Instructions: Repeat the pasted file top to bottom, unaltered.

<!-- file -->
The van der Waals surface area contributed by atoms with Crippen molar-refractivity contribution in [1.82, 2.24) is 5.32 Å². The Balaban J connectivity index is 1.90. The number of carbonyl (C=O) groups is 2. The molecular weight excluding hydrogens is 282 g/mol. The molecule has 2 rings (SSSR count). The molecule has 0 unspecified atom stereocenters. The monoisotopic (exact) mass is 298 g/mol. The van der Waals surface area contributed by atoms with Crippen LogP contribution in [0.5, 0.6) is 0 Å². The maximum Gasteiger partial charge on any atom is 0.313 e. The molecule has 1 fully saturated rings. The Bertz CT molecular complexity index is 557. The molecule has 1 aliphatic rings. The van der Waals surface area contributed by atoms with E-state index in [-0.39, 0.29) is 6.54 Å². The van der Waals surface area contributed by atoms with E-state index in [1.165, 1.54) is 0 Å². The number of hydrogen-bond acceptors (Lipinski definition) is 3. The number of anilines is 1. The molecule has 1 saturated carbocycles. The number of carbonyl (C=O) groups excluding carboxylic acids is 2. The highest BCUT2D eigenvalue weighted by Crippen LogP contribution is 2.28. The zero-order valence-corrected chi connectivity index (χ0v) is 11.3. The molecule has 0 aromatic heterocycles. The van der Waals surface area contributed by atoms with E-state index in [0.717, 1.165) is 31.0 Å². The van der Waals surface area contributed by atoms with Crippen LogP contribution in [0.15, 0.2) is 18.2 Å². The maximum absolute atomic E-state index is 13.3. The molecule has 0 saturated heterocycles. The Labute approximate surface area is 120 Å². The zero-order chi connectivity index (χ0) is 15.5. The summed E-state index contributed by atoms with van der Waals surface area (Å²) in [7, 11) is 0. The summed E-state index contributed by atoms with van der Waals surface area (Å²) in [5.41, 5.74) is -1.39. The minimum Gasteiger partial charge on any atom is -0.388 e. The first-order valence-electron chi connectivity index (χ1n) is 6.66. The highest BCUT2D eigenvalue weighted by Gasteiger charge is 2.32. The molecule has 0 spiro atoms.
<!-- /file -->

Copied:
The van der Waals surface area contributed by atoms with Crippen molar-refractivity contribution in [1.82, 2.24) is 5.32 Å². The Balaban J connectivity index is 1.90. The number of carbonyl (C=O) groups is 2. The molecular weight excluding hydrogens is 282 g/mol. The molecule has 2 rings (SSSR count). The molecule has 0 unspecified atom stereocenters. The monoisotopic (exact) mass is 298 g/mol. The van der Waals surface area contributed by atoms with Crippen LogP contribution in [0.5, 0.6) is 0 Å². The maximum Gasteiger partial charge on any atom is 0.313 e. The molecule has 1 fully saturated rings. The Bertz CT molecular complexity index is 557. The molecule has 1 aliphatic rings. The van der Waals surface area contributed by atoms with E-state index in [-0.39, 0.29) is 6.54 Å². The van der Waals surface area contributed by atoms with E-state index in [1.165, 1.54) is 0 Å². The number of hydrogen-bond acceptors (Lipinski definition) is 3. The number of anilines is 1. The molecule has 1 saturated carbocycles. The number of carbonyl (C=O) groups excluding carboxylic acids is 2. The highest BCUT2D eigenvalue weighted by Crippen LogP contribution is 2.28. The zero-order valence-corrected chi connectivity index (χ0v) is 11.3. The molecule has 0 aromatic heterocycles. The van der Waals surface area contributed by atoms with E-state index in [0.717, 1.165) is 31.0 Å². The van der Waals surface area contributed by atoms with Crippen LogP contribution in [0.15, 0.2) is 18.2 Å². The maximum absolute atomic E-state index is 13.3. The molecule has 0 saturated heterocycles. The Labute approximate surface area is 120 Å². The zero-order chi connectivity index (χ0) is 15.5. The summed E-state index contributed by atoms with van der Waals surface area (Å²) in [7, 11) is 0. The summed E-state index contributed by atoms with van der Waals surface area (Å²) in [5.41, 5.74) is -1.39. The minimum Gasteiger partial charge on any atom is -0.388 e. The first-order valence-electron chi connectivity index (χ1n) is 6.66. The highest BCUT2D eigenvalue weighted by Gasteiger charge is 2.32. The molecule has 0 spiro atoms.